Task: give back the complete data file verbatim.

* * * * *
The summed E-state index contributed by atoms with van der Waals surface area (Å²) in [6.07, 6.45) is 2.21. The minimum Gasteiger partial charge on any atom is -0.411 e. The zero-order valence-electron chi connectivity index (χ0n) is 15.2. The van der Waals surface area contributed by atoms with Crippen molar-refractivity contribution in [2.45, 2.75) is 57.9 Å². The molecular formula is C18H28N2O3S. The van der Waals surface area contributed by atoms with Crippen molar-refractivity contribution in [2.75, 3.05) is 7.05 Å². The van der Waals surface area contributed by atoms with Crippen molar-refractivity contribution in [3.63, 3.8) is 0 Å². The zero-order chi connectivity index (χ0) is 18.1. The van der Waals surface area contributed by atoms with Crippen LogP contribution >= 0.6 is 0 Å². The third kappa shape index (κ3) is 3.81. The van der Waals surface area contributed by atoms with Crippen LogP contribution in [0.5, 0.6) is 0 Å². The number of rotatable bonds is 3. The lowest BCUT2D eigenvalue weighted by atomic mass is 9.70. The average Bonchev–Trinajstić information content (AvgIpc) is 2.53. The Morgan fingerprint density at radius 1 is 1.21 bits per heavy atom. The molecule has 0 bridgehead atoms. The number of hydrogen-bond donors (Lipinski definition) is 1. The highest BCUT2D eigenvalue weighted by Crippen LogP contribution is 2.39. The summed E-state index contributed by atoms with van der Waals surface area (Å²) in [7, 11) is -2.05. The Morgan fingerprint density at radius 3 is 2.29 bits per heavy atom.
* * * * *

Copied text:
The summed E-state index contributed by atoms with van der Waals surface area (Å²) in [6.07, 6.45) is 2.21. The minimum Gasteiger partial charge on any atom is -0.411 e. The zero-order valence-electron chi connectivity index (χ0n) is 15.2. The van der Waals surface area contributed by atoms with Crippen molar-refractivity contribution in [2.45, 2.75) is 57.9 Å². The molecular formula is C18H28N2O3S. The van der Waals surface area contributed by atoms with Crippen molar-refractivity contribution in [2.75, 3.05) is 7.05 Å². The van der Waals surface area contributed by atoms with Crippen molar-refractivity contribution in [3.63, 3.8) is 0 Å². The zero-order chi connectivity index (χ0) is 18.1. The van der Waals surface area contributed by atoms with Crippen LogP contribution >= 0.6 is 0 Å². The third kappa shape index (κ3) is 3.81. The van der Waals surface area contributed by atoms with Crippen LogP contribution in [0.5, 0.6) is 0 Å². The number of rotatable bonds is 3. The lowest BCUT2D eigenvalue weighted by atomic mass is 9.70. The average Bonchev–Trinajstić information content (AvgIpc) is 2.53. The Morgan fingerprint density at radius 1 is 1.21 bits per heavy atom. The molecule has 0 bridgehead atoms. The number of hydrogen-bond donors (Lipinski definition) is 1. The highest BCUT2D eigenvalue weighted by Crippen LogP contribution is 2.39. The summed E-state index contributed by atoms with van der Waals surface area (Å²) in [7, 11) is -2.05. The Morgan fingerprint density at radius 3 is 2.29 bits per heavy atom.